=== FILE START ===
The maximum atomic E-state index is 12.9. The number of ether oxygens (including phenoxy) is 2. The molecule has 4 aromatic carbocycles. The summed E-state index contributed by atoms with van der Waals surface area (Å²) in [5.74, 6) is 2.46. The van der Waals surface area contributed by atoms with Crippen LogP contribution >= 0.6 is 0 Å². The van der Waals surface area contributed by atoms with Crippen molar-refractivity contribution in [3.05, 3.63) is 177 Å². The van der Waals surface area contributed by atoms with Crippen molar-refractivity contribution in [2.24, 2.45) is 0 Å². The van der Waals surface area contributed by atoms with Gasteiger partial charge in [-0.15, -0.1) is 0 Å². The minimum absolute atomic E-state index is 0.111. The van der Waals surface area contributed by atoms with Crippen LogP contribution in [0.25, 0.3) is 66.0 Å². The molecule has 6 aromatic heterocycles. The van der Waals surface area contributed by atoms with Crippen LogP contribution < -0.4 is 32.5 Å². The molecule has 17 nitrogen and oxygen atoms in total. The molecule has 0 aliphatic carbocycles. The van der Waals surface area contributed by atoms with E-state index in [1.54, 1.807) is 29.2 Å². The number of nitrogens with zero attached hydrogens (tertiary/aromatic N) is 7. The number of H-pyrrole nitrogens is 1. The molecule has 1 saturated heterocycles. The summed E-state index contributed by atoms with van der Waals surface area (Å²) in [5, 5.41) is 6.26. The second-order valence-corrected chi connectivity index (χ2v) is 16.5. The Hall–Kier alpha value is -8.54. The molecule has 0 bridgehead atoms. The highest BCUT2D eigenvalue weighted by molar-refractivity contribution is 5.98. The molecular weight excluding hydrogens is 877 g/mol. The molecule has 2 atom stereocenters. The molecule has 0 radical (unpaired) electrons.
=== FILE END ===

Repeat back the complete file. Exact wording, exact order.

The maximum atomic E-state index is 12.9. The number of ether oxygens (including phenoxy) is 2. The molecule has 4 aromatic carbocycles. The summed E-state index contributed by atoms with van der Waals surface area (Å²) in [5.74, 6) is 2.46. The van der Waals surface area contributed by atoms with Crippen LogP contribution >= 0.6 is 0 Å². The van der Waals surface area contributed by atoms with Crippen molar-refractivity contribution in [3.05, 3.63) is 177 Å². The van der Waals surface area contributed by atoms with Crippen molar-refractivity contribution in [2.24, 2.45) is 0 Å². The van der Waals surface area contributed by atoms with Gasteiger partial charge in [-0.15, -0.1) is 0 Å². The minimum absolute atomic E-state index is 0.111. The van der Waals surface area contributed by atoms with Crippen LogP contribution in [0.25, 0.3) is 66.0 Å². The molecule has 6 aromatic heterocycles. The van der Waals surface area contributed by atoms with Crippen LogP contribution < -0.4 is 32.5 Å². The molecule has 17 nitrogen and oxygen atoms in total. The molecule has 0 aliphatic carbocycles. The van der Waals surface area contributed by atoms with E-state index in [1.54, 1.807) is 29.2 Å². The number of nitrogens with zero attached hydrogens (tertiary/aromatic N) is 7. The number of H-pyrrole nitrogens is 1. The molecule has 1 saturated heterocycles. The summed E-state index contributed by atoms with van der Waals surface area (Å²) in [5, 5.41) is 6.26. The second-order valence-corrected chi connectivity index (χ2v) is 16.5. The Hall–Kier alpha value is -8.54. The molecule has 0 bridgehead atoms. The highest BCUT2D eigenvalue weighted by molar-refractivity contribution is 5.98. The molecular weight excluding hydrogens is 877 g/mol. The molecule has 2 atom stereocenters. The molecule has 0 radical (unpaired) electrons.